SSD CREAM- silver sulfadiazine cream
SSD™ (1% Silver Sulfadiazine Cream) and SSD AF™ (1%
Silver Sulfadiazine Cream), 1% are topical antibacterial preparations which
have as their active antimicrobial ingredient silver sulfadiazine. The active
moiety is contained within an opaque, white, water miscible cream base.
Each 1000 grams of SSD/SSD AF Cream contains 10 grams of silver sulfadiazine.
Inactive Ingrediants: cetyl alcohol (SSD Cream only), isopropyl myristate, polyoxyl 40 stearate, propylene glycol, purified water, stearyl alcohol, sodium hydroxide, sorbitan monooleate, white petrolatum; with 0.3% methyl paraben, as a preservative.
Silver sulfadiazine has an emprical formula of C 10H 9AgN 4O 2S, molecular weight of 357.14 and structural formula as shown:
Silver sulfadiazine has broad antimicrobial activity. It is bactericidal for many gram-negative and gram-positive bacteria as well as being effective against yeast. Results from in vitro testing are listed below. Sufficient data have been obtained to demonstrate that silver sulfadiazine will inhibit bacteria that are resistant to other antimicrobial agents and that the compound is superior to sulfadiazine. Studies utilizing radioactive micronized silver sulfadiazine, electron microscopy, and biochemical techniques have revealed that the mechanism of action of silver sulfadiazine on bacteria differs from silver nitrate and sodium sulfadiazine. Silver sulfadiazine acts only on the cell wall to produce its bactericidal effect.
In Vitro Testing With
Silver Sulfadiazine Cream, 1% Concentration of Silver Sulfadiazine
Number of Sensitive Strains / Total Number of Strains Tested
Genus and Species 50 micrograms/mL 100 micrograms/mL
Pseudomonas Aeruginosa 130/130 130/130
Maltophilia 7/7 7/7
Enterobacter Species 48/50 50/50
Enterobacter cloacae 24/24 24/24
Klebsiella Species 53/54 54/54
Escherichia Coli 63/63 63/63
Serratia Species 27/28 28/28
Proteus Mirabilis 53/53 53/53
Morganella Morganii 10/10 10/10
Providencia Rettgeri 2/2 2/2
Proteus Vulgaris 2/2 2/2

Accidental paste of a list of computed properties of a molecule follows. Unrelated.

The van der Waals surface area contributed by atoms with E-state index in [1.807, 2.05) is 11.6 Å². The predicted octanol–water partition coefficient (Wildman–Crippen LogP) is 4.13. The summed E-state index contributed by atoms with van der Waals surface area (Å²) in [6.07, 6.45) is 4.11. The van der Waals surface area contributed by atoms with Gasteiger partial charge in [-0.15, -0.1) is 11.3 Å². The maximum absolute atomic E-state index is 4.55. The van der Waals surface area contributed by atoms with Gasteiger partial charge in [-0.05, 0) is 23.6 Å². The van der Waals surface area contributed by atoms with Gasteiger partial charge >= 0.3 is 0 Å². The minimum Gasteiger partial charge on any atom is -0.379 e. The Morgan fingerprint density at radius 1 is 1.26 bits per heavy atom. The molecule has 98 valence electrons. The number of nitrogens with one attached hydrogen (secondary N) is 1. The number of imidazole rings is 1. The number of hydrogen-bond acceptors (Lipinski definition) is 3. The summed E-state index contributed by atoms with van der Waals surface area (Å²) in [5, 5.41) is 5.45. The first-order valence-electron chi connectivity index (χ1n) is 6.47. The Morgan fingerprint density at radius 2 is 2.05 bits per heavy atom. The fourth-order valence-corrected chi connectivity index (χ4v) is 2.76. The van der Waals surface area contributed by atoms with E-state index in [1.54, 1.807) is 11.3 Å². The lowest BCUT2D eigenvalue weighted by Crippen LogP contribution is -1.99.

Providencia Species 1/1 1/1
Citrobacter Species 10/10 10/10
Acinetobacter Calcoaceticus 10/11 11/11
Stahylococcus Aureus 100/101 101/101
Staphylococcus Epidermidis 51/51 51/51
B-Hemolytic Streptococcus 4/4 4/4
Enterococcus Species 52/53 53/53
Corynebacterium Diphtheriae 2/2 2/2
Clostridium Perfringens 0/2 2/2
Clostridium Perfringens 0/2 2/2
Candida Albicans 43/50 50/50
Silver sulfadiazine is not a carbonic anhydrase inhibitor and may be useful in situations where such agents are contraindicated.
Silver Sulfadiazine Cream is a topical antimicrobial drug indicated as an adjunct for the prevention and treatment of wound sepsis in patients with second and third degree burns.
Silver Sulfadiazine Cream is contraindicated in patients who are hypersensitive to silver sulfadiazine or any of the other ingredients in the preparation.
Because sulfonamide therapy is known to increase the possibility of kernicterus, Silver Sulfadiazine Cream should not be used on pregnant women approaching or at term, on premature infants, or on newborn infants during the first 2 months of life.
There is a potential cross-sensitivity between silver sulfadiazine and other sulfonamides. If allergic reactions attributable to treatment with silver sulfadiazine occur, continuation of therapy must be weighed against the potential hazards of the particular allergic reaction.
Fungal proliferation in and below the eschar may occur. However, the incidence of clinically reported fungal superinfection is low.
The use of Silver Sulfadiazine Cream in some cases of
glucose-6-phosphate dehydrogenase-deficient individuals may be hazardous, as
hemolysis may occur.
If hepatic and renal functions become impaired and elimination of the drug decreases accumulation may occur and discontinuation of Silver Sulfadiazine Cream should be weighed against the therapeutic benefit being achieved.
In considering the use of topical proteolytic enzymes in conjunction with Silver Sulfadiazine Cream, the possibility should be noted that silver may inactivate such enzymes.
Laboratory Tests: In the treatment
of burn wounds involving extensive areas of the body, the serum sulfa
concentrations may approach adult therapeutic levels (8 to 12mg %). Therefore,
in these patients it would be advisable to monitor serum sulfa concentrations.
Renal function should be carefully monitored and the urine should be checked
for sulfa crystals.
Absorption of the propylene glycol vehicle has been reported to affect
serum osmolality, which may affect the interpretation of laboratory tests.